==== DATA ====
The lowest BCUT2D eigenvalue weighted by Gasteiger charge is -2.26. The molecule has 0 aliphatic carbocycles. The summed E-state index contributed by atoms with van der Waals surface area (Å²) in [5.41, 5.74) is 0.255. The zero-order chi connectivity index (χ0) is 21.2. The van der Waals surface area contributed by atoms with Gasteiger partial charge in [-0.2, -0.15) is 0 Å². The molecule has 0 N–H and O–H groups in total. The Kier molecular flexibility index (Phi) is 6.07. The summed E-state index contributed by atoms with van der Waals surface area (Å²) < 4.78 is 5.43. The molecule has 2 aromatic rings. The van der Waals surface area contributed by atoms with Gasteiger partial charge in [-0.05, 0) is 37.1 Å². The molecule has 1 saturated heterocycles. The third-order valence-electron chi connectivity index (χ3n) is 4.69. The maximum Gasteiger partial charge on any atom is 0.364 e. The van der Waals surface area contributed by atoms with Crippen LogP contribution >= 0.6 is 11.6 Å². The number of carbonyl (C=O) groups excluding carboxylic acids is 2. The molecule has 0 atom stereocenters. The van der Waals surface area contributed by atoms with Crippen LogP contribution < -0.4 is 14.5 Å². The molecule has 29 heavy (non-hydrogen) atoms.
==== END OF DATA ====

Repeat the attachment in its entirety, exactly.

The lowest BCUT2D eigenvalue weighted by Gasteiger charge is -2.26. The molecule has 0 aliphatic carbocycles. The summed E-state index contributed by atoms with van der Waals surface area (Å²) in [5.41, 5.74) is 0.255. The zero-order chi connectivity index (χ0) is 21.2. The van der Waals surface area contributed by atoms with Gasteiger partial charge in [-0.2, -0.15) is 0 Å². The molecule has 0 N–H and O–H groups in total. The Kier molecular flexibility index (Phi) is 6.07. The summed E-state index contributed by atoms with van der Waals surface area (Å²) < 4.78 is 5.43. The molecule has 2 aromatic rings. The van der Waals surface area contributed by atoms with Gasteiger partial charge in [-0.05, 0) is 37.1 Å². The molecule has 1 saturated heterocycles. The third-order valence-electron chi connectivity index (χ3n) is 4.69. The maximum Gasteiger partial charge on any atom is 0.364 e. The van der Waals surface area contributed by atoms with Crippen LogP contribution >= 0.6 is 11.6 Å². The number of carbonyl (C=O) groups excluding carboxylic acids is 2. The molecule has 0 atom stereocenters. The van der Waals surface area contributed by atoms with Crippen LogP contribution < -0.4 is 14.5 Å². The molecule has 29 heavy (non-hydrogen) atoms.